‘Kill Your Friends’
Director:
Owen Harris
Stars: Nicholas Hoult, James Corden
Rating: R
2 (out of 5) Globes

As a drug-fueled, money-hungry, flagrantly cynical and probably homicidal A&R shark, Nicholas Hoult storms through “Kill Your Friends” like a psycho Alfie, blabbing conspiratorially to the camera while making like the son of Patrick Bateman — or someone who’s read “American Psycho” too many times and took the wrong lessons. John Niven’s 2008 bestseller and cult fave was indebted to Bret Easton Ellis as well as Chuck Palahniuk. Likewise this film version owes its keyed-up visuals and deafening music cues to the bygone movies made from or inspired by their books. It’s a knockoff that’s also a kind of comfort food, its cheerful misanthropy a throwback to a nastier era — or an era nastier in a more lighthearted way.

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“Kill Your Friends” might be a knockoff, but it’s set in 1997 England for a good reason. This was the waning days of Britpop, a brief era when the nation suddenly boasted hip bands who were about to flame out (Oasis) or abruptly overhaul their sound (Blur). Indeed, the latter’s droney “Beetlebum,” off their American grunge-inspired self-titled album, plays over the opening credits. An ambitious low-level creep at a mid-level label, Hoult’s Stelfox is scrambling to sign bands before the trend dies out. He’ll do anything to save his job, though it takes him awhile to be OK with murdering colleagues, including a doughy and dodgy coke freak (James Corden) whose real defining flaw, Stellfox surmises, is he underrates Paul Weller.

Hoult is committed and charismatic, and director Owen Harris has dutifully studied the likes of ’90s Danny Boyle, David Fincher and Paul Thomas Anderson. He knows how to create visual comedy in addition to getting fine work from ringers like Craig Roberts, Jim Piddock, Rosanna Arquette and, best of all, scene-stealer Georgia King, as a receptionist with ulterior motives. There’s an arsenal of Britpop and 1997-era ephemera (Chemical Brothers, etc.) at his disposal, and he knows to kick off the movie with a decent joke about failed Menswear — the symbol of Britpop as over-hyped dreck.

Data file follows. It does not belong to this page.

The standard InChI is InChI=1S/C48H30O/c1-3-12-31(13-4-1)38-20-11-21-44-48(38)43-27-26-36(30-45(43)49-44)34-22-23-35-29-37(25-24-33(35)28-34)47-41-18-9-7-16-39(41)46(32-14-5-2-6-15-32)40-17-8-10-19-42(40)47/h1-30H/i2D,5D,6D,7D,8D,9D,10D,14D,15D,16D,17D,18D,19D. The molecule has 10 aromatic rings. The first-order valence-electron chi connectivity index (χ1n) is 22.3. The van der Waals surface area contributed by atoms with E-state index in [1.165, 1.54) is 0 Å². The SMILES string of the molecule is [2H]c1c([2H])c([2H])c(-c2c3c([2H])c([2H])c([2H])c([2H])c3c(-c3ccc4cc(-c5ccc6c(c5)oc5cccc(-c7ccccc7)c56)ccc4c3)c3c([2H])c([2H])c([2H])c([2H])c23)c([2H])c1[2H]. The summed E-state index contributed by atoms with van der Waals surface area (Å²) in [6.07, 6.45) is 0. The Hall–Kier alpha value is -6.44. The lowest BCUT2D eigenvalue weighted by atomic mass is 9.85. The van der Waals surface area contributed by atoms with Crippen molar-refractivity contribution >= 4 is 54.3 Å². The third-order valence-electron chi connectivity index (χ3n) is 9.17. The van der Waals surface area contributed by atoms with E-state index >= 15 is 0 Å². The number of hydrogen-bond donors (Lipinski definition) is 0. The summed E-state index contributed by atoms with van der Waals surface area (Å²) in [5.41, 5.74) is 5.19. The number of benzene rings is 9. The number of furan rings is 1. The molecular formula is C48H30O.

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But rooted as it is in 1997’s sounds, it doesn’t dig deep enough into why, precisely, this period is so ripe for cutting satire, even though it is. You have to have lived the era — or read John Harris’ excellent “The Last Party,” released in America with the bouncy title “Britpop!,” which flies against the book’s grim, critical tone — to fill in the deeper context: that England had been duped into believing in the delusion of Cool Britannia. They didn’t think, with its music and swaggering new PM, Tony Blair, that things would quickly curdle something fierce. 

Knowing that, you know Stelfox is merely indulging in End Times panic, following mega-capitalism’s inevitable path to giddy, self-serving murder. The film is too busy having a good, nasty time for that to really stick. And it can be fun. It can also be predictable and lazy, as when Stelfox launches into an impassioned, imagined rant about how record companies are only interested in exploiting talent for cash — as though that was some bombshell worth boasting about at length. Even a film that at one point uses “Karma Police” both earnestly and sarcastically can’t fully atone for times that simply scream generic nihilism. Even Menswear gags and the use of Oasis’ hilariously on-point “Cigarettes and Alcohol” only get you so far.

Follow Matt Prigge on Twitter @mattprigge